Fried ground beef, burger and potato wedges
Food - Drink
Why You Should Try Smoking Burgers
If you struggle with keeping your burgers juicy on the grill — or you’re just looking for a way to mix things up — you should try smoking your patties instead. Cooking burgers in a smoker ensures juicier meat and allows them to absorb the flavor of the smoking chips or wood, which creates a more complex-tasting final product.
When smoking a hamburger, use ground beef with about 20% fat, which will prevent the burger from drying out too quickly. Any kind of charcoal grill can work, but selecting the smoking wood is important — hickory or mesquite wood imparts strong barbecue flavors, cherrywood is sweeter, and oak is mild and more neutral.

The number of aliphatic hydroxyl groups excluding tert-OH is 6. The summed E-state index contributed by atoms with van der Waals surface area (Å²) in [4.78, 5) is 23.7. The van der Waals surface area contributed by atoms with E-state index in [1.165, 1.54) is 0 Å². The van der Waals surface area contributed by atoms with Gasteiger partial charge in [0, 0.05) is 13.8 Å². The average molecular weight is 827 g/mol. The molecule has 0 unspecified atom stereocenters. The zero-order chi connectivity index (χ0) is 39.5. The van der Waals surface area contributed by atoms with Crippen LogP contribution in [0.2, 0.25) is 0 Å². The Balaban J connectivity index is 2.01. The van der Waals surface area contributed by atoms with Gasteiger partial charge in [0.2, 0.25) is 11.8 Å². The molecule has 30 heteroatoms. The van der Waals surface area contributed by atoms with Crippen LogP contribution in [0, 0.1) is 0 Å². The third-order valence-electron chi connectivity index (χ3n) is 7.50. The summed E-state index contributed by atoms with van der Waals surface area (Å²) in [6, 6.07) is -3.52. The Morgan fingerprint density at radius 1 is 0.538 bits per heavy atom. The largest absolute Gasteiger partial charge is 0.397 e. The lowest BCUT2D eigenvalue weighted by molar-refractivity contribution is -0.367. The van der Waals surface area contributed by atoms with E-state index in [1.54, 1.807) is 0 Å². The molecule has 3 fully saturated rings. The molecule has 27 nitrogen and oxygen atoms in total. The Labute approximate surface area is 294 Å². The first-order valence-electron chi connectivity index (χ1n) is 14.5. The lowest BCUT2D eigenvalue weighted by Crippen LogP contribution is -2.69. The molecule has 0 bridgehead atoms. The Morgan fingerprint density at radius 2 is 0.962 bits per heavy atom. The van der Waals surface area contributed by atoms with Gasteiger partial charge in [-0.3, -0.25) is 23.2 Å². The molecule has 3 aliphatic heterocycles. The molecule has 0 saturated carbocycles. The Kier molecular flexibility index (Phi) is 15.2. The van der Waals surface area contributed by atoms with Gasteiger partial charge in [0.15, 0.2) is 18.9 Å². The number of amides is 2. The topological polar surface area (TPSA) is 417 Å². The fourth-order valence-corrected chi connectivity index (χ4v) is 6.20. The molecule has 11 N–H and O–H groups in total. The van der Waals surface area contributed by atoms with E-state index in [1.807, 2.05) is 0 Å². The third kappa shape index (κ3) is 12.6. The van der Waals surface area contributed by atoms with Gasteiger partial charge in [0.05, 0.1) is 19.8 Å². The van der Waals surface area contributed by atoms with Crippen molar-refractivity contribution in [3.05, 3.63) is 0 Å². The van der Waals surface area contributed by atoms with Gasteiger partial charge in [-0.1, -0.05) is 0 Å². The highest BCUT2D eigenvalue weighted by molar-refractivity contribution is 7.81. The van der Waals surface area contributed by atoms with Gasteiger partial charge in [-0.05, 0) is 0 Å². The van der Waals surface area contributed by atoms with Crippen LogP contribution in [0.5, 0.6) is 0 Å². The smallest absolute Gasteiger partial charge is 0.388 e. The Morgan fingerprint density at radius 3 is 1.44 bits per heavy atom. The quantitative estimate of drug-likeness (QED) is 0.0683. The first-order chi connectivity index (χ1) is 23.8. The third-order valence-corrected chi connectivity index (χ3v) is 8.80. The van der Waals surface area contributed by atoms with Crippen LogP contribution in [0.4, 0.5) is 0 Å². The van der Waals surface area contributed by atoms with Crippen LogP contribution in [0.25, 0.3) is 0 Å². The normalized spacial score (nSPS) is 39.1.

When your smoker (or grill) has reached a temperature of about 225 degrees F, place the raw burgers inside and leave them to smoke for about an hour, only opening it to flip the meat once. After smoking, give the patties a quick sear on each side in a pan to give them a nice crust and then assemble your burgers as you please.